I have found over the years that the darkness that comes at night is neither silent nor pitch black dark.  There is always light in the darkness–from the stars and moon.  One those cloudy evenings when the moon is obscured, there is some light, trapped from escaping by the clouds.  Even in the darkest part of the ocean, out of the reach of sunlight, animals create their own light in strange ways.  The darkest place I can think of is hotel rooms….not sleeping outdoors without my own light sources.  Between the blackout curtains (I know they’re not really that, but that’s how I think of them) and poorly placed bright, bright lights, sleeping in a hotel room is dark place.  Granted, there’s the glow of the alarm clock, but even with that, it seems much darker than sleeping outside.

Darkness has multiple uses in language though–it not only describes a physical state, darkness also describes an emotional, mental, and/or spiritual state.  Again, I am not afraid of this darkness either.  Don’t get me wrong, I don’t eagerly look for spiritual darkness like I seek out physical darkness.   I don’t view spiritual darkness as an adventure nor do I find it much fun.  I have had my share of spiritual darkness–it may not have been as severe or dramatic as others, I have never lost a child, which I think would be the most darkness I could ever encounter–but that doesn’t mean I haven’t been visited by darkness.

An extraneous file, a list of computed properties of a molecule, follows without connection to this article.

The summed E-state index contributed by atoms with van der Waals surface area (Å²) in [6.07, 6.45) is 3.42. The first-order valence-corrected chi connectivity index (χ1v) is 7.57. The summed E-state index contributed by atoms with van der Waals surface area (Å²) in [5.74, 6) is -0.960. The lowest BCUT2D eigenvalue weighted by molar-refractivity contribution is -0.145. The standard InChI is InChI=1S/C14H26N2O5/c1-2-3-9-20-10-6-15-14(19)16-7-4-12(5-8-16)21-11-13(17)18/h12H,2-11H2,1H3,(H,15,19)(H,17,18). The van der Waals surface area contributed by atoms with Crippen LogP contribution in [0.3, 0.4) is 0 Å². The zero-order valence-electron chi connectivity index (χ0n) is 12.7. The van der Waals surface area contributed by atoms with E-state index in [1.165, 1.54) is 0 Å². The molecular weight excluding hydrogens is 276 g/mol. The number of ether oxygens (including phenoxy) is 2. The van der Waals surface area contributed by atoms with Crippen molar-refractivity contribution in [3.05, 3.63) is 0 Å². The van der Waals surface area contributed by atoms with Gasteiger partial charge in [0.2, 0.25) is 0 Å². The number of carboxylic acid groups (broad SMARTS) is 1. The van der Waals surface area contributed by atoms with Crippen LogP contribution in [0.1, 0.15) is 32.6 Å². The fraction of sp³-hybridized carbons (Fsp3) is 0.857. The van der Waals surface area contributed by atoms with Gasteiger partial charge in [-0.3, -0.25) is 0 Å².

However, I know the spiritual darkness is part of it.  I don’t remember who talks about “leaning in” to the darkness, whether it was Sarah Bessey or Micha Boyett or Brene Brown (or all of the above).  I have learned in my dark times over the years, those times when I wondered why God was so distant from me, why I seemed so alone, so cold, to not fight the darkness.  I learned this with acedia I struggled with a couple of years ago–that listlessness and loneliness of a day–to say it’s name, to take deep breaths, and to let acedia know I wasn’t scared of it.  From my dear women and my authors who are my best friends (they just don’t know it), I’ve learned to relax and let the darkness be.  I watch for the first stars to emerge, for the noise of the frogs to begin, for sleep to come.